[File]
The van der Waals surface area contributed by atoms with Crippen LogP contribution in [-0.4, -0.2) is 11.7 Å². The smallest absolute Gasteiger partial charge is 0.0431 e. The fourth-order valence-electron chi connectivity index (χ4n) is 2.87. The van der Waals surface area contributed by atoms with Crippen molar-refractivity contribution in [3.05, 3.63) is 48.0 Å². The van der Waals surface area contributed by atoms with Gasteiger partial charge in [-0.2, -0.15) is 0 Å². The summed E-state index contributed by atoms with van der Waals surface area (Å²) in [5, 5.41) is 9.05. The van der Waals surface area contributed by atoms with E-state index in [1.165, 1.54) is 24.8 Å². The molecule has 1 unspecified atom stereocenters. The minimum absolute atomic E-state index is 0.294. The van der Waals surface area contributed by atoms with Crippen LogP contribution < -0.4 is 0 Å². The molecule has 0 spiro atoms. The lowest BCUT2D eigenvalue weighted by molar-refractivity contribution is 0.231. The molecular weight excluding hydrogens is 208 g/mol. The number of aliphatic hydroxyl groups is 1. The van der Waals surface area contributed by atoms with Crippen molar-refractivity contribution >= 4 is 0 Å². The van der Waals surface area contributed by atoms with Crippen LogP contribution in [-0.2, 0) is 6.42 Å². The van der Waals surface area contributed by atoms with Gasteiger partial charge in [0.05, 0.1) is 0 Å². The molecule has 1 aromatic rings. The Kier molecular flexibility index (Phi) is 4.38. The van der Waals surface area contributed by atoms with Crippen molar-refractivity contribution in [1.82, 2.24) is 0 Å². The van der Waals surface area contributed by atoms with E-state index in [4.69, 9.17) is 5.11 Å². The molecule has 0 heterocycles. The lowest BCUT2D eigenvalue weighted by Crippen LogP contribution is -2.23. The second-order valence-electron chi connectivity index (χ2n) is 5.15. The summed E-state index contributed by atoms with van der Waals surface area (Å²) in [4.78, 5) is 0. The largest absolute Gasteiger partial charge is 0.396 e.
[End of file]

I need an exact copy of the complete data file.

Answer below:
The van der Waals surface area contributed by atoms with Crippen LogP contribution in [-0.4, -0.2) is 11.7 Å². The smallest absolute Gasteiger partial charge is 0.0431 e. The fourth-order valence-electron chi connectivity index (χ4n) is 2.87. The van der Waals surface area contributed by atoms with Crippen molar-refractivity contribution in [3.05, 3.63) is 48.0 Å². The van der Waals surface area contributed by atoms with Gasteiger partial charge in [-0.2, -0.15) is 0 Å². The summed E-state index contributed by atoms with van der Waals surface area (Å²) in [5, 5.41) is 9.05. The van der Waals surface area contributed by atoms with E-state index in [1.165, 1.54) is 24.8 Å². The molecule has 1 unspecified atom stereocenters. The minimum absolute atomic E-state index is 0.294. The van der Waals surface area contributed by atoms with Crippen LogP contribution < -0.4 is 0 Å². The molecule has 0 spiro atoms. The lowest BCUT2D eigenvalue weighted by molar-refractivity contribution is 0.231. The molecular weight excluding hydrogens is 208 g/mol. The number of aliphatic hydroxyl groups is 1. The van der Waals surface area contributed by atoms with Crippen molar-refractivity contribution >= 4 is 0 Å². The van der Waals surface area contributed by atoms with Crippen LogP contribution in [-0.2, 0) is 6.42 Å². The van der Waals surface area contributed by atoms with Gasteiger partial charge in [0.05, 0.1) is 0 Å². The molecule has 1 aromatic rings. The Kier molecular flexibility index (Phi) is 4.38. The van der Waals surface area contributed by atoms with Crippen molar-refractivity contribution in [1.82, 2.24) is 0 Å². The van der Waals surface area contributed by atoms with E-state index in [4.69, 9.17) is 5.11 Å². The molecule has 0 heterocycles. The lowest BCUT2D eigenvalue weighted by Crippen LogP contribution is -2.23. The second-order valence-electron chi connectivity index (χ2n) is 5.15. The summed E-state index contributed by atoms with van der Waals surface area (Å²) in [4.78, 5) is 0. The largest absolute Gasteiger partial charge is 0.396 e.